"Scotland" and "Sunshine" are by no means synonymous. Relying on the sun to produce green energy might seem optimistic in Scotland, particularly having reached that time of year again of rolling the clocks back in anticipation of a long dark winter ahead. Climate restraints aside, solar deployment has also been hampered by recent cuts to Feed-in tariff subsidies, business and VAT rate hikes, and obstruction to clean power auctions.
Since the reduction of Feed-in Tariffs in the early part of 2016, the solar industry has been forced to come to grips with the prospect of developing free of any subsidies. Whilst critics have argued that this was introduced too early, most understand that this is the end point that the sector needs to reach, and has been an essential component to increasing efficiency and driving down deployment costs. This has led to the UK's first unsubsidised industrial photovoltaic (PV) farm being completed this year and was followed by the recent announcement by Scottish Power (SP), one of Britain's "big six" energy companies, that it will invest in solar power for the first time as part of its move away from fossil fuels. This shift will complement SP's existing wind portfolio, allowing a more consistent production of electricity when wind levels drop during warmer weather in the summer and vice-versa during colder windy months. Falling costs have seen solar capacity rise in the UK to around 13.05 Giga watts from around 2 Giga Watts 5 years ago, and one day in May this year solar hit a record high, providing almost 25% of the country's electricity.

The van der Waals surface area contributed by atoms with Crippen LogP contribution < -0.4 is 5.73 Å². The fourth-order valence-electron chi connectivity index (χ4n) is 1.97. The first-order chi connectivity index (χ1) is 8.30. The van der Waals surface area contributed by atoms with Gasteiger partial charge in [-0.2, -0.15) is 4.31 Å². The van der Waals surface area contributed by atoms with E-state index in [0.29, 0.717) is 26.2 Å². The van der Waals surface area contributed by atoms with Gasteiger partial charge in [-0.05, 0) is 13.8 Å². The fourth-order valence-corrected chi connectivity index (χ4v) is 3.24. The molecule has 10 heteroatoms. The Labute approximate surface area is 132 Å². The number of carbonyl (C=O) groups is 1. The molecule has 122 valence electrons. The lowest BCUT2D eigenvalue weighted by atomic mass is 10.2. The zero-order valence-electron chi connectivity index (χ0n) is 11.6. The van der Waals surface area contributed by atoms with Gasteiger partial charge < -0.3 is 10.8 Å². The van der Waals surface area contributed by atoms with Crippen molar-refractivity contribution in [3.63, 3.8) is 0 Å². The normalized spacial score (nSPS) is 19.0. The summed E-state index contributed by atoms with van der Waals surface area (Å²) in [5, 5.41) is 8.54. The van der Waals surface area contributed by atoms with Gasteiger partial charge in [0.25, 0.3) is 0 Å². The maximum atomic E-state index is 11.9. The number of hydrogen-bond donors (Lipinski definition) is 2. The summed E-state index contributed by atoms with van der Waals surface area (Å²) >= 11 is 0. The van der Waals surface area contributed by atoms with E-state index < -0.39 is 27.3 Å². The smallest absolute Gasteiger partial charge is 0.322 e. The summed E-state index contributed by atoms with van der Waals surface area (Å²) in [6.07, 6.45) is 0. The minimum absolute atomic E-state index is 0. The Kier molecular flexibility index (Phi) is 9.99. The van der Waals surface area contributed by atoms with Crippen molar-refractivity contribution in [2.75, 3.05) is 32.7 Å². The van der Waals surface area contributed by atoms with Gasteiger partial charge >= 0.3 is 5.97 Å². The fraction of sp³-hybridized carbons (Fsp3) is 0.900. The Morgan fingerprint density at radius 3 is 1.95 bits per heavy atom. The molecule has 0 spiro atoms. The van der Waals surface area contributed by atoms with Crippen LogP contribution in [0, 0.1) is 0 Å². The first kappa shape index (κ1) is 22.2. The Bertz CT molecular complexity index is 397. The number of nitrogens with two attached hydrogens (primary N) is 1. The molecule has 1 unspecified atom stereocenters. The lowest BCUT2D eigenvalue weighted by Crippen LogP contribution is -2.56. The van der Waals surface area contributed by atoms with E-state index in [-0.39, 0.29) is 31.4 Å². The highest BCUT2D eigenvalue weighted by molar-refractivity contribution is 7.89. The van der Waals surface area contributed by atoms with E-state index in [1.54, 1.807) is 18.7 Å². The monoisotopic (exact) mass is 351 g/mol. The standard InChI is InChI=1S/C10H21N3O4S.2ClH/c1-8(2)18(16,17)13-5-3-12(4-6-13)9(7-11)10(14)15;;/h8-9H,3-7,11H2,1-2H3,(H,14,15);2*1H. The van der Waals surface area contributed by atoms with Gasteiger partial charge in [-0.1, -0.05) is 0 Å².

Aside from the UK's "big six" energy providers, solar is now becoming increasingly affordable for the consumer too. The costs of solar panels have decreased quite dramatically over the last few years. For example, in 2011, the average cost of a 4KWp system - a typical domestic roof top scheme - was around £12,000. By the middle of June this year, that cost was down to around £6,000 on average, and following the European Commission's announcement in September scrapping the minimum import price imposed on solar PV cells and modules imported from China, it's widely anticipated that deployment costs will continue to fall.
A further consequence of reduction to Feed-in Tariff subsidies is that consumers are now being forced to consume more of their solar energy on site. Typically, the energy generated by a landowner's PV system does not match the profile of their usage, so "behind-the-meter" solutions such as smart meters and battery storage, are providing new and more innovative solutions for power consumption; placing more control over energy usage in the hands of the landowner. This could become increasingly attractive if the uptake of electric vehicles continues to increase as predicted.
At a height of usually no more than two metres, solar developments can be relatively unnoticed, are particularly well suited to dairy and chicken farms by generating energy when demand is at its highest and enable livestock, such as sheep, to continue to graze on the grass underneath ground mounted panels. In the absence of any moving parts, maintenance is also low, resulting in a lifespan of up to 40 years, offering a low maintenance long term investment.
This industry has survived the removal of government subsidy, and has not only stabilised to see the UK's first subsidy-free solar farm, but arguably witnessed a clear shift with one of the UK's "big six" energy providers making a long term commitment to solar, demonstrating that solar in a post-subsidy world really is possible. Whilst challenges within the industry clearly remain, as deployment costs decrease and battery storage becomes more affordable, arguably the future has never looked brighter for solar energy in Scotland.